TINSMAN: The case for sticking with Keenum

Brian Tinsman
September 29, 2019 - 9:15 pm
The case for Redskins sticking with Keenum

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The Washington Redskins fell behind the New York Giants early on Sunday and decided to shake things up with rookie quarterback Dwayne Haskins.

After seeing where Haskins is in his development, it's time to smooth things over with Case Keenum.

Don't misread this: Haskins has a future under center for the burgundy and gold. He showed enough talent in the preseason to prove that he can make NFL throws. But there's a lot more to being an NFL quarterback.

Before Sunday's game, ESPN reporter Dianna Russini tweeted, "I've spoke (sic) to Washington many times about Haskins. It's always the same 'he's not ready...not even close.' I'd be shocked if we saw him today."

For the first time in the regular season, we saw why.

Haskins finished Sunday with just a 32.8 passer rating, including two sacks and three interceptions in his final six drives, one of which was returned for a touchdown. On another drive, he got within an outstretched arm of a touchdown and failed to put it in the end zone with three tries.

That's not all his fault. And it's not that Keenum is necessarily better.

The Redskins starter came in hobbled and finished Sunday with a 23.7 passer rating. Keenum hasn't delivered a win yet this season, and the team has scored fewer points each week since the opener.

That's not a good trend.

But if the coaching staff and the front office really believe in Haskins' potential, they need to give him as much time as possible to develop. Haskins started only 14 games in college. He was never close to winning the Redskins starting job in the preseason.

Even if he had, the supporting cast around Haskins has gotten worse.

Left tackle Trent Williams is but a distant memory at this point. Tight end Jordan Reed's career might be over. Running back Derrius Guice had his season derailed once again. Offensive linemen Brandon Scherff and Chase Roullier were too hurt to suit up on Sunday. Rookie sensation Terry McLaurin's absence left the Redskins without a reliable threat on offense.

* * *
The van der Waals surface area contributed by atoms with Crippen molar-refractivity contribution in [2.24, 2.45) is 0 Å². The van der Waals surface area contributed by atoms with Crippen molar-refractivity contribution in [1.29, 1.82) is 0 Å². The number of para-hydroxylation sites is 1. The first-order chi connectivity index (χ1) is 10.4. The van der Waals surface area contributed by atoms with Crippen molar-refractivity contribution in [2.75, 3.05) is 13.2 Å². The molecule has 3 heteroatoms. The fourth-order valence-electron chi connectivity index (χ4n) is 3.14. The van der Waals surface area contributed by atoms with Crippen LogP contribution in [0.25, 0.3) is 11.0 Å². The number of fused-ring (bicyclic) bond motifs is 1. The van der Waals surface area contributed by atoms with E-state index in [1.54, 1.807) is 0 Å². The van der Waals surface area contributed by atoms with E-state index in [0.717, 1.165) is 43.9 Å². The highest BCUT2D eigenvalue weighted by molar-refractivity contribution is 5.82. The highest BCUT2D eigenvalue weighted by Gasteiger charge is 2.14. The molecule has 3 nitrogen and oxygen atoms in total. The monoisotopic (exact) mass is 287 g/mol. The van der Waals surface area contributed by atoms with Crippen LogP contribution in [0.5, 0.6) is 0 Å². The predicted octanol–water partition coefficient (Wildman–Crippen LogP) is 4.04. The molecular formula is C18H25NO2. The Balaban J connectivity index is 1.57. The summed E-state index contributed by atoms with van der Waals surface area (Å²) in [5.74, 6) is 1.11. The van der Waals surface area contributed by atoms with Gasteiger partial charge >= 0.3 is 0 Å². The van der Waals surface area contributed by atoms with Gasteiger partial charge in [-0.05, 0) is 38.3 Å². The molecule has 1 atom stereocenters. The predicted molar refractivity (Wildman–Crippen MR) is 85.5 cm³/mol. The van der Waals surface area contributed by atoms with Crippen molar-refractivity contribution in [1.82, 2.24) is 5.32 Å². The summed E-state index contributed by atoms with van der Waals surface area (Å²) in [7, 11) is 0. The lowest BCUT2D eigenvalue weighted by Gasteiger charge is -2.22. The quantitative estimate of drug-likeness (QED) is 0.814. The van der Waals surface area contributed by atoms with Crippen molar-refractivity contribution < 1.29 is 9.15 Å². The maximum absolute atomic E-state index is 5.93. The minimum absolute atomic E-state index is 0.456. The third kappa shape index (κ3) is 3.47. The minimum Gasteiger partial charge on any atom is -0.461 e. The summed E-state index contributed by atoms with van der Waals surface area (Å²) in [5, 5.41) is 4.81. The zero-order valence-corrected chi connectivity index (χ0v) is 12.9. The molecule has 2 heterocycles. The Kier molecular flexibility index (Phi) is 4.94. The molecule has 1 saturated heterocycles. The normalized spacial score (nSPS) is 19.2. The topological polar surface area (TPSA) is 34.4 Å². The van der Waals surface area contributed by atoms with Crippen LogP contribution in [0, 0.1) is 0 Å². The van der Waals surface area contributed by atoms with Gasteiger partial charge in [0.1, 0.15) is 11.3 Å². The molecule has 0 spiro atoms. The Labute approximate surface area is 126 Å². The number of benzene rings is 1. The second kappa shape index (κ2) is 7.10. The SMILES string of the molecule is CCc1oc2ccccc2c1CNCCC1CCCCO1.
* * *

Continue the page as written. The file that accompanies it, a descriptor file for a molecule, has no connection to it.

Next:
Next week, the Redskins play the New England Patriots, with the top defense in football. The Pats have allowed just 61 rushing yards per game, which puts even more pressure on the Redskins' passing game.

Every Washington quarterback has his role. It may not be pretty, but this is exactly why the Redskins added Keenum: to bridge the gap.

Colt McCoy is still working his way back from injury. Alex Smith is helping to mentally prepare Haskins. Keenum's job is to manage the game and buy time.

On the other side of New England is a scrumptious matchup vs. the Miami Dolphins, with the worst defense in football.

They could stick with Keenum and go for the first win of the season. They could see if McCoy is ready for his latest redemption story. They could even give Haskins a week of practice with the starting offense and see how he performs against a soft opponent.

But Sunday showed that Haskins can best help this team by learning on the sidelines.

Brian Tinsman has covered D.C. sports since 2011, both from the team marketing and skeptical fan perspectives. Tweet your criticisms @Brian_Tinsman.

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